06:18 GMT06 May 2021
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    The Saudi Kingdom saw American oil companies invest in the research and development of oil fields and fracking, and then crashed the market so they could scavenge US natural resources and technology on the cheap.

    In 2015, the world stared into a global economic recession, with startling downgrades for Chinese economic growth due to an explosion in their stock market, fueled by speculative excess.

    While the Chinese economy roiled, unrest brewed in much of the world, including in the war-torn Middle East and on European shores, upon which refugees descended en masse. Even the US economy, once stoked by a shale oil renaissance, was not spared the effects.

    With global oil demand dropping steadily, leading to a steeper drop in world oil prices, the Saudi government made a curious decision to increase its oil output in the midst of a price rout, exacerbating an already dire economic situation.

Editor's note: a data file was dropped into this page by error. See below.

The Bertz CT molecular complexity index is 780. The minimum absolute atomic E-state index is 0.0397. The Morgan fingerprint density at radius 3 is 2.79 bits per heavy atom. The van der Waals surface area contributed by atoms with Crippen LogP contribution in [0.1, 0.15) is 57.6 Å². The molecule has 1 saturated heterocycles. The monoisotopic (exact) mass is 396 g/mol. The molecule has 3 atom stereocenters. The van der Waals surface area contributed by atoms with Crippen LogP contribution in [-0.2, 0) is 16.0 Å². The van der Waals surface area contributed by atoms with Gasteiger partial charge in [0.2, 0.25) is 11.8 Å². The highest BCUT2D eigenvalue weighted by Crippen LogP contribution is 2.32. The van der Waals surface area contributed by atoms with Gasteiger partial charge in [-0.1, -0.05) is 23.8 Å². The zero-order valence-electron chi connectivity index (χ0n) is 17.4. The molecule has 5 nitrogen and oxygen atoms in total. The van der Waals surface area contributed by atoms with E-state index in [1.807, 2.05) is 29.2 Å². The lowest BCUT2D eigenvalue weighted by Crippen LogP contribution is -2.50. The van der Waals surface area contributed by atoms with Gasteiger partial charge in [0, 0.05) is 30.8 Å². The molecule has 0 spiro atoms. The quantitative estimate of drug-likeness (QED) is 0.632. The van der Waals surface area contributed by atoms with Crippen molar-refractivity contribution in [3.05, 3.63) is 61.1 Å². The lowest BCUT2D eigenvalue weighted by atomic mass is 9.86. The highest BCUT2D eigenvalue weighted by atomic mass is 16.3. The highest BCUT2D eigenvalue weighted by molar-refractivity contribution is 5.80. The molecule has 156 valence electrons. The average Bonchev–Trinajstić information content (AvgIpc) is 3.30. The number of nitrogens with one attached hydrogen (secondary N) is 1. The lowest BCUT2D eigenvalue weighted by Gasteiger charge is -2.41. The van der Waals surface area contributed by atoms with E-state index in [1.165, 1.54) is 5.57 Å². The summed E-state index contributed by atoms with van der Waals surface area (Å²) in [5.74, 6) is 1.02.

Saudi Arabia intentionally crashed the market

    Analysts originally believed that the Saudis would back off their oil output, noting that world oil prices had fallen to $27 a barrel by February 2016, while the Saudi budget was based on a $66.70 per barrel price.

    What was viewed as a short-term bid by the kingdom to maintain oil-market share is now revealed to be a simple pump-and-dump market manipulation scheme, but one with arguably the biggest financial repercussions in recent memory.